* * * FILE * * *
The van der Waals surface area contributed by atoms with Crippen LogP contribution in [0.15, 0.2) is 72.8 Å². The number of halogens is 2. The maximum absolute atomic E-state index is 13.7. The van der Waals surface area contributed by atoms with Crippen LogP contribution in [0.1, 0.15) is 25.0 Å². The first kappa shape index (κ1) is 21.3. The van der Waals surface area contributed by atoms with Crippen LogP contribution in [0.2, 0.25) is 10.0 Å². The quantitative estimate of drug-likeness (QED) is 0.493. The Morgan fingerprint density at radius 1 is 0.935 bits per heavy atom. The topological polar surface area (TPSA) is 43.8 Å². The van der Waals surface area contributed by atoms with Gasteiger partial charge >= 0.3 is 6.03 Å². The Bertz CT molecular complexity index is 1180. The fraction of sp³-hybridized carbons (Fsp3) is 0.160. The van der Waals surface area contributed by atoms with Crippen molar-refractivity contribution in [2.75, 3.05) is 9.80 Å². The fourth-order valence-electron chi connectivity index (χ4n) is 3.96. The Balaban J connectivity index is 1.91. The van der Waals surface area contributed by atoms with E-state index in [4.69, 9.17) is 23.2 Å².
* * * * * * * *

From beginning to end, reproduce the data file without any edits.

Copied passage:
The van der Waals surface area contributed by atoms with Crippen LogP contribution in [0.15, 0.2) is 72.8 Å². The number of halogens is 2. The maximum absolute atomic E-state index is 13.7. The van der Waals surface area contributed by atoms with Crippen LogP contribution in [0.1, 0.15) is 25.0 Å². The first kappa shape index (κ1) is 21.3. The van der Waals surface area contributed by atoms with Crippen LogP contribution in [0.2, 0.25) is 10.0 Å². The quantitative estimate of drug-likeness (QED) is 0.493. The Morgan fingerprint density at radius 1 is 0.935 bits per heavy atom. The topological polar surface area (TPSA) is 43.8 Å². The van der Waals surface area contributed by atoms with Gasteiger partial charge >= 0.3 is 6.03 Å². The Bertz CT molecular complexity index is 1180. The fraction of sp³-hybridized carbons (Fsp3) is 0.160. The van der Waals surface area contributed by atoms with Crippen molar-refractivity contribution in [2.75, 3.05) is 9.80 Å². The fourth-order valence-electron chi connectivity index (χ4n) is 3.96. The Balaban J connectivity index is 1.91. The van der Waals surface area contributed by atoms with E-state index in [4.69, 9.17) is 23.2 Å².